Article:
The need to address the subject

As the declaration of nullity or voidness of a corporate resolution concerns a form by which a company is bound, the same entails significant internal and external repercussions in its life. However, the set of rules that establishes the effects of such declaration contains exceptions and it is therefore necessary to examine who and how, may be affected by a declaration of nullity or voidness of a corporate resolution.

Brief characterisation of corporate resolutions and their effectiveness

Partners’ resolutions are internal acts of the corporate bodies that, as a rule, only have effects in the limited scope of the company.

A resolution of the partners is legally attributable  to  the company and  the  judicial declaration of nullity or voidness of the resolution, after becoming res judicata, is binding on all the members of the personal fabric of the company (partners), as well as on all corporate bodies.

This is expressly stated in Article 61(1) of Código das Sociedades Comerciais (Companies Code): “the decision declaring the nullity of or voiding a resolution has effects against and in favour of all the partners and bodies of the company, even if they have not been a part of or intervened in the action.”

Once a resolution is declared null or made void, as a rule, as far as each partner and the corporate bodies are concerned, it is as if the same had never been taken and the effects the same may possibly have brought about are destroyed.

However, certain resolutions, inasmuch as the same are ac companied by executive acts of the management and representative bodies, may have external effects and affect the legal sphere of third parties who are unrelated to the company and thus trusted the validity of the resolution.

Non enforceability of the declaration of nullity or voidness of the corporate resolution

In light of the above, and because the declaration of nullity or void ness of a corporate resolution also vitiates the acts of implementation carried out in compliance with the latter, the law, in certain cases, feels the need to protect the interests and expectations of parties that could be harmed by such declaration by means of a system of non enforceability of the declaration of nullity or voidness of a corporate resolution against such parties.

For that purpose, in accordance with Article 61(2) of Código das Sociedades Comerciais, the law requires that parties that may benefit from the system of non enforceability of the declaration of nullity or voidness of a corporate resolution, fulfil two conditions:

  • Being “third parties” and;
  • Being in “good faith”.

For the purposes of the law, “third parties” are all those who are not partners nor members of corporate bodies, despite the fact that the partners and those members may also be third parties, if, vis-à-vis the company, they assume a position that in abstract appertains to such third parties, such as, for example, the position of buyer, seller or borrower.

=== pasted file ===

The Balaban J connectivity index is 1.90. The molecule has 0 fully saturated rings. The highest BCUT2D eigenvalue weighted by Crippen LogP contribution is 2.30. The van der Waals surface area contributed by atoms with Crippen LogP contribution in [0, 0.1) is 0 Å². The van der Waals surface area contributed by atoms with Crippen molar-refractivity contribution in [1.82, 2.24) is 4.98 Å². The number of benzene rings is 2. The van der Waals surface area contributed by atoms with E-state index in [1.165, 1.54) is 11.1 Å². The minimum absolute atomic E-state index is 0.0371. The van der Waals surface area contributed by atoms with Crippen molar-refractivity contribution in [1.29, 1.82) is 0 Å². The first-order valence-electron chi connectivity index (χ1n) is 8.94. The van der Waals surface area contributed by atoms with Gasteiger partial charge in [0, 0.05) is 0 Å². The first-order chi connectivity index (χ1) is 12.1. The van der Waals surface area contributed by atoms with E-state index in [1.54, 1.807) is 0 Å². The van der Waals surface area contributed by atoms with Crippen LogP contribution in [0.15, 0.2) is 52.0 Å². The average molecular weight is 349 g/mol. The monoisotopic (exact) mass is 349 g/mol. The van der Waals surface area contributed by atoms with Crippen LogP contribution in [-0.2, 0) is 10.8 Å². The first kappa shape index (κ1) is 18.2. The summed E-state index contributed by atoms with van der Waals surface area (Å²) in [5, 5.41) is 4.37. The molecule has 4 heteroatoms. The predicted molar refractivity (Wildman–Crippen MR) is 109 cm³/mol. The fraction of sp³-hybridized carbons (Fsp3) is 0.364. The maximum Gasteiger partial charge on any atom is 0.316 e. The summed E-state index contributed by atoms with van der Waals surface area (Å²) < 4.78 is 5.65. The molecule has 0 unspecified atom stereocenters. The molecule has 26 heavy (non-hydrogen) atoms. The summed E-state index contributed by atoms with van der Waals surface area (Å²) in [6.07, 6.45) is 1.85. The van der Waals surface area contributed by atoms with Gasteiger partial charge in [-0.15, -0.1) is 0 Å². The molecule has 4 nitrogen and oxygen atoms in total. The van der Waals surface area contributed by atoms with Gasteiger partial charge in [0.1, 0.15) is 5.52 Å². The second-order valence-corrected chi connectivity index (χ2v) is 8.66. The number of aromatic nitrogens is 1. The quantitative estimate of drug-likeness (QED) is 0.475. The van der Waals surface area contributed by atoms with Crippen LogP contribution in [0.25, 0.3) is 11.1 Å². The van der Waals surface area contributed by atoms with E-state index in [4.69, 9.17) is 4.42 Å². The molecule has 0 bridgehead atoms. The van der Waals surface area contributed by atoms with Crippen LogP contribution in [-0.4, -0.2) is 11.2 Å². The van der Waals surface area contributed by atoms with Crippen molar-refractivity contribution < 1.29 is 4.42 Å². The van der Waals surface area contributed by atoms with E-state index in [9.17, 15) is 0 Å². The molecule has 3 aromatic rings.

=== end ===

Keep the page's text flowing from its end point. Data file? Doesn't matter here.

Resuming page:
Consequently, in order to benefit from the non enforceability of the declaration of nullity or voidability of a corporate resolution, the Portuguese law requires the third party in question to be in “good faith”, that is, requires that the third party, when concluding the contract with the company, be reasonably sure of the validity of the resolution that underpins the transaction or be unaware (not due to carelessness) of its invalidity.

Accordingly, it is for the company or by the person relying on the invalidity of the resolution to prove that the third party knew or, under the circumstances, could not be unaware of its invalidity; in order to protect the interests of the company, this proof is made substantially simpler where the action for the declaration of nullity or voidability had been registered prior to the conclusion of the transaction, inasmuch as such makes not being aware of the situation almost impossible.

Below are practical examples of the protection of the interests of third parties:

  • The annulment of the resolution of election of t he directors is without prejudice to the rights acquired in good faith by third parties who negotiated with those directors;
  • The declaration of nullity of the resolution that eliminated the pre -emption right of the partners in the subscription of new holdings in the context of capital increases is without prejudice to the acquisition of holdings by third parties in good faith.

Nullity or voidness of a resolution setting out the granting of donations

The nullity or voidness of a resolution stipulating a donation is an exception to the above stated non enforceability, since the rights acquired by third parties in good faith are always affected.

Considering the costless nature of donations, and because they are in conflict wit h the main purpose of commercial companies which is profit -making, partners’ resolutions authorising the board of directors to make donations are null and void and the donations thus made are also null and void as a result of the company not having the leg al capacity to perform those acts, unless:

  • The same are justified by a specific custom or season or
  • The same are necessary for the pursuit of the purposes of the company;

Nullity or voidability of a resolution on the distribution of corporate assets as profit or reserves

Article 34(1) of Código das Sociedades Comerciais extends to the partners the non enforceability of the declaration of nullity or voidness of a corporate resolution in one case only.

Indeed, the law establishes that the partners who have r eceived corporate assets as profit or reserves under a null resolution, do not have to return those assets if they were in good faith when the resolution was taken, that is, if they were unaware, through no fault of theirs, of the flaw of the resolution to distribute the assets of the company (although such proof is more difficult).